It can be argued that the double standard applied to blacks and whites is not all that different from the one applied to labor unions and businesses.  Not only is corporate crime treated far less harshly than union crime, there seems to be a built-in desire to dismiss or ignore it.  No corporate deed is too vile not to be forgiven, and no union mischief, no matter how trivial, is too petty not to be vilified.

Undeniably, people see things the way they want to see them.  When Theodore White (“The Making of the President 1960”) was asked if the media knew about JFK’s escapades, his answer was mildly vexing.  He said yes, the White House press corps was aware of Kennedy’s many women, but they also recognized that this vigorous, young president “had a great deal of sexual energy” that needed to be expended.

How magnanimous!  A fry cook or auto mechanic guilty of the same thing would be considered a degenerate horned dog.  But a philandering president is not only not condemned, he’s portrayed as having an abundance of “sexual energy” that needs to be dissipated—as if that pesky sex urge were the culprit, and not the man himself.

The double standard applied to business and labor is so obvious, you’d have to be blind, deaf and dumb and a presidential candidate not to see it.  Which is unfortunate when you compare labor and Wall Street’s respective “decency quotients.”  Can anyone even imagine Goldman Sachs filing charges against an executive for the crime of bringing “unfavorable public notice” upon the banking industry?  The very notion is absurd.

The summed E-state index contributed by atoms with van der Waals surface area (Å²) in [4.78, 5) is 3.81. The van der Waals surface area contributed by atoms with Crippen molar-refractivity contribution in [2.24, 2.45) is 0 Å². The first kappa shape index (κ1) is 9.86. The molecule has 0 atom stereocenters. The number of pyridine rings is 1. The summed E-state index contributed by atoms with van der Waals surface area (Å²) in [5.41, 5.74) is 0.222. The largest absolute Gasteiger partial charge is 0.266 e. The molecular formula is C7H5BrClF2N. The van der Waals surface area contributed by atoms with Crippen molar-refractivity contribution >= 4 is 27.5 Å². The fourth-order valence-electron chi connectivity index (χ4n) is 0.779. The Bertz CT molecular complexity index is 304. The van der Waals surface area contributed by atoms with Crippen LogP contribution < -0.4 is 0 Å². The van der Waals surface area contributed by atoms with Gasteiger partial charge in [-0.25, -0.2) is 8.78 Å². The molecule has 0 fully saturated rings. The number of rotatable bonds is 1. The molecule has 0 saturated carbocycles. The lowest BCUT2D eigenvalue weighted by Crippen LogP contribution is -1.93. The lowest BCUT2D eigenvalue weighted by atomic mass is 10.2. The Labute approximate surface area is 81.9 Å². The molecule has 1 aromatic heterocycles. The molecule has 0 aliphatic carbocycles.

Unlike labor unions, Wall Street has its snout buried so deep in the money trough, the mere mention of “ethics” makes them gag.  Not only do investment bankers consider ethics irrelevant and “exotic,” they view them as an impediment.  Only when a crisis occurs, and Congress investigates the banking industry, do they stand on their hind legs and pretend to care about such matters.

Not to throw in the kitchen sink, but this is where Tiger Woods comes in.  Personally, I’m more offended by Tiger’s product endorsements than his infidelities.  Seeing a rich, young, athlete on TV, sitting behind the wheel of his grandpa’s Buick and pretending, with a straight face, that this boring sedan is the car he drives, and, on that basis, urging me to buy it, gives me hives.

But consider:  Tiger’s responses to the public exposure of his infidelities were not unlike Wall Street’s responses to the financial crisis.

Before the crash, Wall Street bankers were supremely confident and aloof; after the crash, they were humbled, but still surprisingly defiant.  As was Tiger.  Although he confessed to having committed certain “transgressions,” he scolded the media for infringing upon his family’s privacy.  This from a man who earns a reported $100 million a year in product endorsements—asking us to “care” enough about him that we buy the merchandise he’s hawking.

Despite Tiger’s somber apologies and displays of contrition, does anyone doubt that if he hadn’t been caught, he’d still be out there alley catting?  That if he hadn’t been exposed, he’d still be “transgressing” with cocktail waitresses?  And if the world’s financial markets hadn’t imploded, does anyone doubt that Wall Street would still be gambling recklessly, thumbing their noses at Cassandra’s warnings?

On the other hand, maybe we shouldn’t be too critical of Tiger.  Maybe he deserves our unquestioned support.  Quite obviously, this man has a tremendous amount of sexual energy that needs to be dissipated.